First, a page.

Americans love frozen dinners and entrees for their convenience, are impressed by the recent innovations in ease of preparation and are motivated to purchase new frozen products that look appealing in the store. That’s according to a Harris Interactive online survey of 1,718 adults, taken on behalf of the American Frozen Food Institute (AFFI), McClean, Va. In fact, each American chills out with six frozen meals per month.
|What do consumers look for when purchasing frozen foods for themselves or their family? A few look for new products (8 percent), 23 percent seek enhancements to existing products and 68 percent think both attributes are equally important. Exactly half choose a new product because it looks appealing at the store, according to survey by American Frozen Food Institute (AFFI). Asked about the most important frozen food innovations over the part 10 years, 27 percent declare it is ease of preparation, 26 percent vote for variety, 22 percent choose taste, 18 percent believe it’s product performance and quality after preparation and for 7 percent it’s nutrition.|
Based on a technology developed by Clarence Birdseye, the first TV dinner debuted under the Swanson’s brand in 1953 as an shortcut for busy wives, who had begun flocking to jobs in increasing numbers. The dinner of turkey, corn bread dressing and gravy, buttered peas and sweet potatoes was a bargain at 98 cents and a joy to feast on it while watching “I Love Lucy” on a spanking new Philco television. Comforting new varieties, including fried chicken and Salisbury steak, were added soon. Granted, the food tasted and looked somewhat mysterious under that aluminum foil. But the idea that you could combine an entrée, vegetable and starch in the same, shiny three-part container, put it in the oven, cook it in a few minutes and serve it with no dishes to wash was a great convenience.
Convenience is still the No. 1 reason behind frozen dinners, which are ready (now in the microwave) in less than five minutes, according to AFFI. And, more than ever, they’re a quality choice, due to the combination of great taste (thanks to corporate chefs and specialized R&D teams), variety (everything from Southern to Malaysian), new technology and packaging that locks in flavor and freshness — plus healthier formulations, such as low-fat, low-calorie, vegetarian, low-carb and lower sodium.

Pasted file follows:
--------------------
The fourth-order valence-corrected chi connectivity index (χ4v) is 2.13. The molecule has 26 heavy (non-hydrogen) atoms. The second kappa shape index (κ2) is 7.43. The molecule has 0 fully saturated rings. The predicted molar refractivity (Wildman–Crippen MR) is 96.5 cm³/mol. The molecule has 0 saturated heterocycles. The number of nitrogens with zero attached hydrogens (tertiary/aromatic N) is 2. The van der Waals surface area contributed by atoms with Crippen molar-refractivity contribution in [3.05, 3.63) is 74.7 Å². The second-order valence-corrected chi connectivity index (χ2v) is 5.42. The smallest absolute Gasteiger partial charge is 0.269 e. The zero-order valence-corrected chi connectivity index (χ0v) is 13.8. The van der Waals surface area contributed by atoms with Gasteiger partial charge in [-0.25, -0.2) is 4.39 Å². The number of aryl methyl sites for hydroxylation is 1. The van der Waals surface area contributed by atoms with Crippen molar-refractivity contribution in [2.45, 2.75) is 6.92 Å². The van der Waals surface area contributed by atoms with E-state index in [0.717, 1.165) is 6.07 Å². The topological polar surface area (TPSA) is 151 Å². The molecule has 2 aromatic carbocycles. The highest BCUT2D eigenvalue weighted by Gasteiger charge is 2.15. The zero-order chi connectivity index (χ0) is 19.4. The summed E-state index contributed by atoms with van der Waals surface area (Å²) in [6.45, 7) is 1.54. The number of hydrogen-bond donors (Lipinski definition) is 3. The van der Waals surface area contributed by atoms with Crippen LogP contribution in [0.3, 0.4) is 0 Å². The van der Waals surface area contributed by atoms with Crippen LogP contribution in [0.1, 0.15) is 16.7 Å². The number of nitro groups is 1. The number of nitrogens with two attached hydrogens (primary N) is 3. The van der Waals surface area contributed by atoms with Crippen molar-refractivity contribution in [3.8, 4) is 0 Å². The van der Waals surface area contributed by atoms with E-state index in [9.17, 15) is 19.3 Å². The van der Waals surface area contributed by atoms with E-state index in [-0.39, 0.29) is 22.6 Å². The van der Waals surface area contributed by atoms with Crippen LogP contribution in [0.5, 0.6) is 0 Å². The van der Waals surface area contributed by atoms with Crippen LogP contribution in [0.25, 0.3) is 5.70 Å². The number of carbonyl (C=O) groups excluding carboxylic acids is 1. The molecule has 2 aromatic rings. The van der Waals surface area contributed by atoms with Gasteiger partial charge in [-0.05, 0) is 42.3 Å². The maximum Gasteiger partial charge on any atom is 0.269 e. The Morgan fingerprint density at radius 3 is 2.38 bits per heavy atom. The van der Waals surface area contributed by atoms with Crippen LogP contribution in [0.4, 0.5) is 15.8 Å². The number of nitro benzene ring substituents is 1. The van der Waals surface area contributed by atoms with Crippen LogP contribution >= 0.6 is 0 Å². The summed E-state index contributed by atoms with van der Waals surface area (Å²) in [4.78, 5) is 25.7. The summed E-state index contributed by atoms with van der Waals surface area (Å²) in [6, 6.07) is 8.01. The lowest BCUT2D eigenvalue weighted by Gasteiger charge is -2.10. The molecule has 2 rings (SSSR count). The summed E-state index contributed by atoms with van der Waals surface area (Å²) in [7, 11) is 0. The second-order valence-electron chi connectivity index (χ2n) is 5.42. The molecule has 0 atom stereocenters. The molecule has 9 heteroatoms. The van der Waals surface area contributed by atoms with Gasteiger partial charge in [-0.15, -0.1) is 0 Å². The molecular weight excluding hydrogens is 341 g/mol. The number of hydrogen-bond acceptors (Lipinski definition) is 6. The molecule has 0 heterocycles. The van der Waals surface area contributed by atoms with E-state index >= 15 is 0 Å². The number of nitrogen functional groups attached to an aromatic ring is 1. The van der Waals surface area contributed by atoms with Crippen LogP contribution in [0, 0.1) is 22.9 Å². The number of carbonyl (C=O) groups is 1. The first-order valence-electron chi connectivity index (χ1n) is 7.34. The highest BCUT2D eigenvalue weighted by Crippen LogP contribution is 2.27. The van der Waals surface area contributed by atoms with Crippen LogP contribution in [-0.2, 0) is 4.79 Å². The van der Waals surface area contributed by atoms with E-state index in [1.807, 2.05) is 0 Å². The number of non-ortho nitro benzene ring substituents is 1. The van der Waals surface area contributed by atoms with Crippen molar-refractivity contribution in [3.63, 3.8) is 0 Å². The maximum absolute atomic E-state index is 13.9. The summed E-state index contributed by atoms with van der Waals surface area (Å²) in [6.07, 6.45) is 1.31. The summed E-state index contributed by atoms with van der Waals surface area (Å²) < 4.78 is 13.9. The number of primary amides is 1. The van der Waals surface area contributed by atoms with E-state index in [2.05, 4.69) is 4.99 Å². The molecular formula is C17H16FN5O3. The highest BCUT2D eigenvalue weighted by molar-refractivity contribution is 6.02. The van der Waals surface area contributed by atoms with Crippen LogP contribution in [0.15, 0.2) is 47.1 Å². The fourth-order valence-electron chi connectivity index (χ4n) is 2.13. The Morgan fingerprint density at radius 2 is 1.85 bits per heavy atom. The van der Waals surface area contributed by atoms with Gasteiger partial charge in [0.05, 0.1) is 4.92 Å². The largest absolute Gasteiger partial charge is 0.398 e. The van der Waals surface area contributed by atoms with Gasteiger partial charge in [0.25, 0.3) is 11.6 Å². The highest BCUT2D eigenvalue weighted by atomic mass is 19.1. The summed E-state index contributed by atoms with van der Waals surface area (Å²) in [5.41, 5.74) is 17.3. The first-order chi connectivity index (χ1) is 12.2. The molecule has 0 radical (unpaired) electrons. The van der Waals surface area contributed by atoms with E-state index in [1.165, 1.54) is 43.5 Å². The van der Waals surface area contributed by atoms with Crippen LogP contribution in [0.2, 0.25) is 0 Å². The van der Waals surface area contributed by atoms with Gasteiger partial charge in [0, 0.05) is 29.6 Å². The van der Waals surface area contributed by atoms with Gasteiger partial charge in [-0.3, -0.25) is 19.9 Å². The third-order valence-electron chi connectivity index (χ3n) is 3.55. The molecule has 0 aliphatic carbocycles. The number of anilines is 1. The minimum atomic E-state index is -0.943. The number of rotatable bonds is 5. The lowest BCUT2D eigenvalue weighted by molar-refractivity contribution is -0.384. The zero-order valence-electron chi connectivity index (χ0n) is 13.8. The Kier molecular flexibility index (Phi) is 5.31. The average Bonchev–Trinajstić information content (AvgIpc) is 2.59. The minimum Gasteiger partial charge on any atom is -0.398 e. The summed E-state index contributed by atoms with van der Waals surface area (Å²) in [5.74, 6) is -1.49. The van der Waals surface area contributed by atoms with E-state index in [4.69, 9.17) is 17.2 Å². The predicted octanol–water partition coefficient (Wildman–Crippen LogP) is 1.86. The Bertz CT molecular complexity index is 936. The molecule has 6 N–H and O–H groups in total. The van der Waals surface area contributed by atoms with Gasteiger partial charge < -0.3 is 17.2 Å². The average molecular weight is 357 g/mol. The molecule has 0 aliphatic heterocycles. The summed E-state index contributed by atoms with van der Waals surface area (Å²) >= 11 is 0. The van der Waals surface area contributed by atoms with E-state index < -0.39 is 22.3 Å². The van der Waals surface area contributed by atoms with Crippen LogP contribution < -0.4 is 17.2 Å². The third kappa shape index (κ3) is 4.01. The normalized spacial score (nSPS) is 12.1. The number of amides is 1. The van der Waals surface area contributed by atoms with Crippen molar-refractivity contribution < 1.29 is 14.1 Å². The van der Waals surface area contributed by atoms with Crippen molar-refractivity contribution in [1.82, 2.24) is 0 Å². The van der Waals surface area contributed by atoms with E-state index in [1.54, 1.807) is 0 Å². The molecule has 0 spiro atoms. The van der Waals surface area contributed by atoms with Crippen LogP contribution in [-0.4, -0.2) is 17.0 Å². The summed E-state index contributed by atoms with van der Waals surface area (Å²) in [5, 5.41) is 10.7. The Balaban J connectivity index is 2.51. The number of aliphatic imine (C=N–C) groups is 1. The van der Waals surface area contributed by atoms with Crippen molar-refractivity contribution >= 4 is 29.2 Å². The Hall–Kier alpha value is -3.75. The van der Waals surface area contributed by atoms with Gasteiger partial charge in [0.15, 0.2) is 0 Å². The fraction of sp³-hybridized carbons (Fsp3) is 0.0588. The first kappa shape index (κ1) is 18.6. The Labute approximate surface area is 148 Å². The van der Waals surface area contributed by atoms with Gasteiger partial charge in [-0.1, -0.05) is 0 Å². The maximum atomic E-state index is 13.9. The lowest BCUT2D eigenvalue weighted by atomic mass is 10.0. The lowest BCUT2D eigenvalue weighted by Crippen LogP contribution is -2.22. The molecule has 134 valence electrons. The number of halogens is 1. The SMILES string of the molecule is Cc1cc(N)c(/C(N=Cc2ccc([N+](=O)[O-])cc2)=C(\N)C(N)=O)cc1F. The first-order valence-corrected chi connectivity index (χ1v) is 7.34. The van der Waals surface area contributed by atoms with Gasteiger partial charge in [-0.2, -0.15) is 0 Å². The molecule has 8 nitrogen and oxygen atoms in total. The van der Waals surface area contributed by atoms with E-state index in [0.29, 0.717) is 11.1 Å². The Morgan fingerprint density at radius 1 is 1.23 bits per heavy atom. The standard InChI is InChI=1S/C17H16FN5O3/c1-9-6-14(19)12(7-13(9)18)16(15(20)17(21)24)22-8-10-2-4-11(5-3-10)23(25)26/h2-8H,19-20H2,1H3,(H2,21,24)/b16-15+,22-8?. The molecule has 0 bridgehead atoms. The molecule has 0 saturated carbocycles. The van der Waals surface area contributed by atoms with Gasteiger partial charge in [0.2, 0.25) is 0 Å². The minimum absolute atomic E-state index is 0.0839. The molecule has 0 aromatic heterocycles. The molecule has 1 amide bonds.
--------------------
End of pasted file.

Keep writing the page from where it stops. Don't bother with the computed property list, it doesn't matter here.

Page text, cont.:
In 2005, frozen foods reached $28 billion in sales, according to Packaged Facts, the publishing division of MarketResearch.com, Rockville, Md. (www.packagedfacts.com). Growth of 2.8 percent annually over the next few years — reaching $32 billion by 2010 — is predicted. Much of this growth will come from a renewed emphasis on premium fare with homemade freshness, natural/organic ingredients and “better-for-you” entrees catering to the needs of time-crunched families.
As the definition of “family” continues to evolve, so do the choices of innovative varieties in frozen food packaging. “Lifestyle marketing” has taken the industry by storm. Meeting the frozen food needs of empty nesters, DINKS (double income, no kids) and marrieds without children at home — today’s dominant household unit -- has become crucial to success.
New ethnic flavors accounts for most of the dollar growth in frozen foods.
Good-for-you meals for two are springing up in frozen food cases sporting greater varieties of organic-based and ethnic cuisines. Resealable packaging, individual portion sizes, multi-serve and portion-controlled packaging also have been introduced to meet the specific lifestyle needs of on-the-go Americans.
“Consumers are being bombarded with fresh food choices in retail, which is a huge challenge to frozen foods,” says Don Montuori, publisher of Packaged Facts. “People want frozen foods to be quick, easy, and taste like restaurant quality as they seek to upgrade their home meals with world flavors, high nutrition and gourmet fare.”
|Sales ($ millions)||Market Share|
|Stouffer’s Family Style Recipes||$197||17.0|
|Banquet Crock Pot Classics||65||5.6|
|Stouffer’s Skillet Sensations||63||5.4|
|Birds Eye Voila||56||4.8|
|Swanson Hungryman XXL||23||2.0|
Source: Information Resources Inc. (U.S. supermarket sales for 53 weeks ended June 18)
The frozen dinner/entrée category, with sales of more than $8.6 billion in 2005, continues to be the largest within the frozen market, comprising roughly 31 percent of total retail sales. Within the category are frozen handheld entrees (non breakfast), multi-serve frozen dinners and single-serve items, the largest segment.